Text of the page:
I recently had the great pleasure of chatting with Blake Mycoskie, founder of TOMS shoes about the expansion of his wonderful One for One concept to eyewear that has an equally inspiring and meaningful impact on the lives of others as TOMS shoes. Here’s what he shared about branding, giving and the personal satisfaction that comes from building something that matters. Here’s a link to part 1 of the interview and Part 2 below.
SM: Blake, do you see your approach, where business helps improve the lives of others, as a necessity or more as a sound business strategy in the social business marketplace, or both?
BM: I think it’s a little bit of both. There are certain businesses in the private sector that lend themselves well to incorporate giving into the model. Some of them might not as well. I think those will largely shake themselves out in the years to come, but yes, I would say both.
SM: Do you see the private sector as a stand-alone solution, or is your view more one of partnership between the private sector, government and philanthropies?
BM: It has to be a partnership. First off, the government, even with the debt that they have, their budget and their ability to move the needle in many of these very important issues will far outweigh what the private sector can do. As much as I am an advocate for the private sector taking responsibility and doing their part in areas they haven’t in the past, the government is still the strongest, most powerful force in this. I hope that the private sector puts more pressure on the government to use their resources in a more responsible way, but we definitely ignore the impact the government can have.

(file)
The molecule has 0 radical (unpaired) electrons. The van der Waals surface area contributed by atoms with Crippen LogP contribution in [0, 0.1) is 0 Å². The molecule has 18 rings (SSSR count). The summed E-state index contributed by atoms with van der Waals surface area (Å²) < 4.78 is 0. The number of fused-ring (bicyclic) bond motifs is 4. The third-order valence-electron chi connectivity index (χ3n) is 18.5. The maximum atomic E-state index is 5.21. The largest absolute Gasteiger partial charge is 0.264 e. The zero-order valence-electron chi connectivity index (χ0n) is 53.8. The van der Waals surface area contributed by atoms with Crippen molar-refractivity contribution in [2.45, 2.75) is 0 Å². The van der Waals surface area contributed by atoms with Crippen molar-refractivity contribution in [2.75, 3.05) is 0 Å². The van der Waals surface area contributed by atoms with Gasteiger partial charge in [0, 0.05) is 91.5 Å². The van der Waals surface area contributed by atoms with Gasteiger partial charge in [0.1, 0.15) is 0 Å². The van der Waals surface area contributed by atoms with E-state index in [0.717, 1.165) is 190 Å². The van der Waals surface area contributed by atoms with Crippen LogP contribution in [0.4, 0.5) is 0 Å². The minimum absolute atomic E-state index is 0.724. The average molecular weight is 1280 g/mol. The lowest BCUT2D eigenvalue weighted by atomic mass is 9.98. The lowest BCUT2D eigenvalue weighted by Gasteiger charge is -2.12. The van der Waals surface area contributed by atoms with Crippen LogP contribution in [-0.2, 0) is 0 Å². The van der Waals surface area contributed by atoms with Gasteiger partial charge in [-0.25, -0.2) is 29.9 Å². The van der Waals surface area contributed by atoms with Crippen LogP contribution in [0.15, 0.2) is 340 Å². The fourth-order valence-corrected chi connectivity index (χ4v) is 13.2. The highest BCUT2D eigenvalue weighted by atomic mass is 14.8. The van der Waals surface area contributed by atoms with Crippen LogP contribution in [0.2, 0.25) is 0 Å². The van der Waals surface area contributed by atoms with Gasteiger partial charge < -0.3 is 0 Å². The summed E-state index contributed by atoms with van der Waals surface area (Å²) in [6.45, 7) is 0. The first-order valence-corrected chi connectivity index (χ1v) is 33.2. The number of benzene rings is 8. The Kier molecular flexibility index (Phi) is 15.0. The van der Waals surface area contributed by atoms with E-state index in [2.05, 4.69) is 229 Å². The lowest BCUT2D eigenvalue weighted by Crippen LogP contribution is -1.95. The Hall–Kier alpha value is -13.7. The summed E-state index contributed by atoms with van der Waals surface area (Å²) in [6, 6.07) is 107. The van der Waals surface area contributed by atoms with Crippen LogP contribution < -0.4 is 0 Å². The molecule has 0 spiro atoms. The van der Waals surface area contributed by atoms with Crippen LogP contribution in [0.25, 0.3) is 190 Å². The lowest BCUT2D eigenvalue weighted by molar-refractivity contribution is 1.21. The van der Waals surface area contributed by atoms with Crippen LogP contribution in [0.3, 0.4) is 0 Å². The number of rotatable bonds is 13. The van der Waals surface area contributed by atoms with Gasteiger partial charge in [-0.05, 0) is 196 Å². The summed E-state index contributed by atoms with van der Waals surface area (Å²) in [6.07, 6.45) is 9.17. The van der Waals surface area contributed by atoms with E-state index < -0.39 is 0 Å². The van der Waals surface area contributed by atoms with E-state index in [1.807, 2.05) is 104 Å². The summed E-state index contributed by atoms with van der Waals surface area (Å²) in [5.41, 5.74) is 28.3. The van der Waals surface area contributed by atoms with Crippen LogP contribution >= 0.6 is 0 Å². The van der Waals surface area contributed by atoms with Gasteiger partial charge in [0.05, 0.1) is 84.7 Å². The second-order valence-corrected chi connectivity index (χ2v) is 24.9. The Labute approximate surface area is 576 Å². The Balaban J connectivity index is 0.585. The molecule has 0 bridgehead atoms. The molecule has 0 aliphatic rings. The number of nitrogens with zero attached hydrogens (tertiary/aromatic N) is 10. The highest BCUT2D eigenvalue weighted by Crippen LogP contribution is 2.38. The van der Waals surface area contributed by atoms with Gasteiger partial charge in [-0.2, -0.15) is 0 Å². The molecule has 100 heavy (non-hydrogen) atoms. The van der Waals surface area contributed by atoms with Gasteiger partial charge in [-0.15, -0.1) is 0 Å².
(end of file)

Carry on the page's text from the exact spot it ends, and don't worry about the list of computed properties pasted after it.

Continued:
SM: I couldn’t agree more. One of the challenges I faced with the ‘We First‘ vision is that really, nothing will change unless we inspire companies to change. Companies, to date, have often used the excuse that they are only beholden to their shareholders, but we need shareholders to think of themselves as stakeholders in the well being of society as well. We can only impact shareholders and CEOs if we as consumers impact their bottom line. You’re one of the few companies that have motivated consumers to spend their dollars with a social conscience as well. Do you see that it is possible to engage consumers about what they care about?To get them over this complacency, this convenience mentality that has run the marketplace for so long?